Okay.
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Offline San Antone

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Re: Erik Satie
« Reply #214 on: May 22, 2018, 06:56:45 AM »
I am stressing the fact that I do not think of Satie's or Cage's deficits in technique as fatal flaws in their work. 

I suppose that since I have no interest in learning to play the bassoon or violin, one could say that I have deficits in bassoon and violin performance technique.

Offline kyjo

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Re: Erik Satie
« Reply #215 on: May 22, 2018, 07:02:40 AM »
I find his two waltzes for piano, Poudre d'or and Je te veux, to be really catchy and charming. Don't know much else of his music besides these and the Gymnopédies.
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Re: Erik Satie
« Reply #216 on: May 22, 2018, 07:53:06 AM »
Nowhere, nor am I responding to such a notion.  In my eyes, this is a discussion, not an argument.  I am stressing the fact that I do not think of Satie's or Cage's deficits in technique as fatal flaws in their work.  If anything, those deficits probably helped them develop the talents they had in unique directions.

To speak of an artist's deficits is condescending and contemptuous. Albert Einstein's first advisor rejected all of his dissertation submissions. Einstein had to find a new advisor to be granted his PhD. We don't speak of Albert Einstein having success despite his deficits in physics. We speak of Albert Einstein having insights into physics that his stuffy old professors could not comprehend. If anything, Schoenberg had a deficit as a teacher, to the extent that he could not understand that Cage had a genius that transcended pedantic rules of counterpoint and harmony. The same for Satie and d'Indy. (Or Berlioz and Cherubini, for that matter.)

« Last Edit: May 22, 2018, 08:04:11 AM by Baron Scarpia »

Offline Mahlerian

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Re: Erik Satie
« Reply #217 on: May 22, 2018, 08:58:25 AM »
To speak of an artist's deficits is condescending and contemptuous.

I disagree.  I think that most observers would agree that even the greatest composers had weaknesses in one area or another, which they turned into sources of inspiration.  Stravinsky had difficulty with development, so he mined a vein that stressed juxtaposition.  Wagner struggled to write convincing instrumental music, but his stage works kindled a fire in him that burned brightly indeed.  Takemitsu said that the Japanese had no sense of allegro time, and he made an entire career out of intricate works of a meditative pace.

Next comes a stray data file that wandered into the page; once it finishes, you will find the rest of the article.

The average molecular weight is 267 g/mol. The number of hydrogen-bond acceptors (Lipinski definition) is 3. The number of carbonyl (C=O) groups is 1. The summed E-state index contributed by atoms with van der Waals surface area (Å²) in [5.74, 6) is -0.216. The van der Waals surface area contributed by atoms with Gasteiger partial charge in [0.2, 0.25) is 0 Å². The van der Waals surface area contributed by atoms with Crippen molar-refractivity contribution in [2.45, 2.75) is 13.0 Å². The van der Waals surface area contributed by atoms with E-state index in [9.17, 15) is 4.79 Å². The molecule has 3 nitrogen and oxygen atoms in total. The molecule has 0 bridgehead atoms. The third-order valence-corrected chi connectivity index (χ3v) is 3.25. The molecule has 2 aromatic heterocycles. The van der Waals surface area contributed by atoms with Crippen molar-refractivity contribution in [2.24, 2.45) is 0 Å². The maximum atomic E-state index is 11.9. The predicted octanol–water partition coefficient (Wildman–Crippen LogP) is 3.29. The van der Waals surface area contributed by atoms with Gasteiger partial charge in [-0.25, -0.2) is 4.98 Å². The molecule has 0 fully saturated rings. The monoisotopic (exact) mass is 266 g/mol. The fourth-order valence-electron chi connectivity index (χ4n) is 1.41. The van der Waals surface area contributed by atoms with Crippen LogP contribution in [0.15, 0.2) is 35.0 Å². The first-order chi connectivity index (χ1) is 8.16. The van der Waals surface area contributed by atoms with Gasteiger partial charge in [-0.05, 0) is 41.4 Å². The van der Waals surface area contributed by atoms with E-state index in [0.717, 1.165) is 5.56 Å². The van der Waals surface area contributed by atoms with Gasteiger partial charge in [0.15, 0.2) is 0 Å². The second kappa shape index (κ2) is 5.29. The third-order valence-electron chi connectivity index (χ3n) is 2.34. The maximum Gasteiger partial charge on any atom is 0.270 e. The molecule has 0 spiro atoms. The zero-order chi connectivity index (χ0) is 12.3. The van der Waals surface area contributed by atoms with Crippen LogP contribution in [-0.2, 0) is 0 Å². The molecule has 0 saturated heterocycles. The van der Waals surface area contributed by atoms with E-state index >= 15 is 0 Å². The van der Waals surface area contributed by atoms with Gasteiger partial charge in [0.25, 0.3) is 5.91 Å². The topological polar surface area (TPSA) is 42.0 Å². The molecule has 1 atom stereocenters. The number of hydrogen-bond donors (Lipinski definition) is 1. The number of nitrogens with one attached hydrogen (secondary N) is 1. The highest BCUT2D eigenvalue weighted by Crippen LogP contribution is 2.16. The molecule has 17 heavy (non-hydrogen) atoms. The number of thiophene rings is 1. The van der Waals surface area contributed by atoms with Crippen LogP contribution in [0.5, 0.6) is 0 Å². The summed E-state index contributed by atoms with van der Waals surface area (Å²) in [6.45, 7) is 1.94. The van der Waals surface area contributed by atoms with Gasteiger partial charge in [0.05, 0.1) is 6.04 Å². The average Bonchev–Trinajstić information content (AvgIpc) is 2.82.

Albert Einstein's first advisor rejected all of his dissertation submissions. Einstein had to find a new advisor to be granted his PhD. We don't speak of Albert Einstein having success despite his deficits in physics. We speak of Albert Einstein having insights into physics that his stuffy old professors could not comprehend.

This is not analogous.  If later musicians found that Cage and Satie actually excelled in counterpoint and traditional harmony, but their teachers failed to understand this because of the novelty of their ideas, we could make a comparison, but their strengths were elsewhere, and they developed them accordingly.

If anything, Schoenberg had a deficit as a teacher, to the extent that he could not understand that Cage had a genius that transcended pedantic rules of counterpoint and harmony. The same for Satie and d'Indy. (Or Berlioz and Cherubini, for that matter.)

Schoenberg's teaching didn't stress rules at all (Cherubini's, I believe, did, which is why the iconoclastic Berlioz had a difficult time fitting in).  Reading his Theory of Harmony or his text on counterpoint, both of which grew out of his teaching experience, we see that above all he emphasizes the contextual nature of any guidelines and the fact that when an artist reaches maturity even these lose their initial relevance.  The point of proficiency in traditional technique is not to provide a set of strict rules to follow, but rather to allow a composer to gain fluency in handling materials that can be transferred into a variety of idioms.

It's similar to the utility of draftsmanship in the visual arts.  Are there artists who have painted meaningful works, even masterpieces, without a thorough command of perspective?  Sure.  It's not a necessary condition.  Does that mean we should not bother to teach it?  I don't think so.

I think we can say both that learning these idioms is useful to composers and also that a few have managed successful and meaningful careers without being particularly adept at them.
"l do not consider my music as atonal, but rather as non-tonal. I feel the unity of all keys. Atonal music by modern composers admits of no key at all, no feeling of any definite center." - Arnold Schoenberg

Offline San Antone

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Re: Erik Satie
« Reply #218 on: May 22, 2018, 09:51:06 AM »
Mahlerian,

You apparently have a severe misunderstanding of these composers.  Why are you talking about counterpoint and functional harmony with regard to John Cage or Erik Satie?  Those techniques were of no use to them for the kind of music they wished to compose.  Hence those techniques are not evident in their music.  I am sure that, had they wished, they could have mastered these techniques to your satisfaction.

Can you not see the irrelevance of your comments?



Offline Florestan

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Re: Erik Satie
« Reply #219 on: May 22, 2018, 09:55:31 AM »
Can you not see the irrelevance of your comments?

Can you not see the irrelevance of arguing with Mahlerian?
"Music expresses that which cannot be said and on which it is impossible to be silent.”  --- Victor Hugo